A new report presented in the journal Cureus described a case of peripartum hemophilia A in a patient with sickle cell trait. The case report was written by Syed Hamza Bin Waqar, MD, and colleagues from the State University of New York Downstate Medical Center in Brooklyn, New York.

“Pregnancy-associated acquired hemophilia A remains a mystery and has very scarce literature on its etiology, management in terms of bleeding, and hemostasis achievement,” Dr Bin Waqar and colleagues wrote in their report.

The patient was described as being 31 years of age and having sickle cell trait. She received a cesarean section and delivered a healthy baby. However, hematomas formed at the injection site over the triceps and at the site of incision, and she experienced a profuse bleeding episode around the location of intravenous lines. She was treated with 4 units of fresh frozen plasma, tranexamic acid, and misoprostol. However, her bleeding continued. Symptoms like moderate back pain, progressive weakness of the lower extremities, and numbness and tingling also became apparent.

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As bleeding persisted, the patient developed hypotension and received fluids. Her hemoglobin level had declined from baseline by 4.5 g/dL, and her partial thromboplastin time (PTT) was 83 seconds, compared with a preoperative PTT of 49 seconds. She was then given an activated prothrombin complex concentrate (aPCC). Computed tomography of the abdomen and magnetic resonance imaging of the lumbar spine showed multiple hematomas.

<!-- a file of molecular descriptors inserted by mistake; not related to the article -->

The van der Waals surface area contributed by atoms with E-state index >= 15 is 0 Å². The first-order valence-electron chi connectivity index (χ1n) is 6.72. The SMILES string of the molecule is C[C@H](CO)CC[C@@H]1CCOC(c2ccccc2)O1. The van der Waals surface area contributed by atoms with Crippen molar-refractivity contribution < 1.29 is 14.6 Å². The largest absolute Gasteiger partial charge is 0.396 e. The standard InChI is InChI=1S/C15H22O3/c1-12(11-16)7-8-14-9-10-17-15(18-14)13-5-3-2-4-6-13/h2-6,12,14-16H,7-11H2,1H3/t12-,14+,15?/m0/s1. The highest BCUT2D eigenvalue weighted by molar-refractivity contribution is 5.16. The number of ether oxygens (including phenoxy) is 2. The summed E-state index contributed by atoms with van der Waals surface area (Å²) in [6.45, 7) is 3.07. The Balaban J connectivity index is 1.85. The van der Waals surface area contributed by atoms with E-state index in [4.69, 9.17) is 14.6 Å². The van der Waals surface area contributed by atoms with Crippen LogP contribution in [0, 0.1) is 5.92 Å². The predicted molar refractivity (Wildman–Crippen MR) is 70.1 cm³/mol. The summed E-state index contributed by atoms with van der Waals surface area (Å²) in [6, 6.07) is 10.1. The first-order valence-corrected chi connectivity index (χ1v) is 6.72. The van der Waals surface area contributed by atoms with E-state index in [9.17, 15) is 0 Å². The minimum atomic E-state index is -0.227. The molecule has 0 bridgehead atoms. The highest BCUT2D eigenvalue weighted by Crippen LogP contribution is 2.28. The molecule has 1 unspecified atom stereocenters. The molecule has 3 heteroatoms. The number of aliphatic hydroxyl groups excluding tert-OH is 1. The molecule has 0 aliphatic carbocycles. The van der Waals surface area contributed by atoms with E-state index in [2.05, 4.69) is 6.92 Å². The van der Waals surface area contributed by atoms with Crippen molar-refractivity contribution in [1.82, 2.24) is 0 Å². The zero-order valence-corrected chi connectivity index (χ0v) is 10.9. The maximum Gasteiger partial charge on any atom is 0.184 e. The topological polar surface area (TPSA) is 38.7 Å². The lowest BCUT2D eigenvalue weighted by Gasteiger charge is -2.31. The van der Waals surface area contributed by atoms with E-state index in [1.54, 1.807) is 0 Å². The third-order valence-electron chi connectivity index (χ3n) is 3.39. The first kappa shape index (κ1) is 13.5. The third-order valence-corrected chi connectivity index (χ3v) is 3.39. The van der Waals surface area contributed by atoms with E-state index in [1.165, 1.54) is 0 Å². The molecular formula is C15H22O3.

The patient’s hemoglobin level continued to drop, and she was given recombinant factor VIIa at a dosage of 90 mg/kg twice, an additional infusion of aPCC, and 3 units of red blood cell transfusions. Laboratory results showed the patient had had a factor VIII level under 2% and an inhibitor level of 72 Bethesda units. The totality of her laboratory results suggested a diagnosis of acquired hemophilia A related to factor VIII.

With treatment to limit bleeding and eliminate inhibitors, the patient’s condition improved, and she received aminocaproic acid on discharge, which was 10 days following delivery. However, she began to bleed from her surgical incision and returned to the emergency department 2 days after discharge. She was then given 4 cycles of rituximab (375 mg/m2 per week) and prednisone (1 mg/kg), with regular monitoring of PTT inhibitors.

She completed the course of rituximab, but her inhibitor level remained elevated at 96 Bethesda units, with factor VIII levels of 1%-4%. Cyclophosphamide (1.5 mg/kg) was then begun, while prednisone was continued. Results from a 2-week follow-up showed improvement, with her inhibitor level at 2 Bethesda units and a factor VIII level of 76%, and she has since been managed at a hematology clinic.

Dr Bin Waqar and colleagues concluded that acquired hemophilia A should be considered as a differential diagnosis in cases of activated PTT derangement during pregnancy. They noted that for patients with pregnancy-associated acquired hemophilia A, the consequences can be disastrous if there are delays in diagnosis, achievement of hemostasis, and initiation of immunosuppression.


Bin Waqar SH, Khoury L, Hussain A, McFarlane IM. Acquired hemophilia A in peripartum period: diagnostic and therapeutic dilemma. Cureus. 2021;13(8):e16803. doi:10.7759/cureus.16803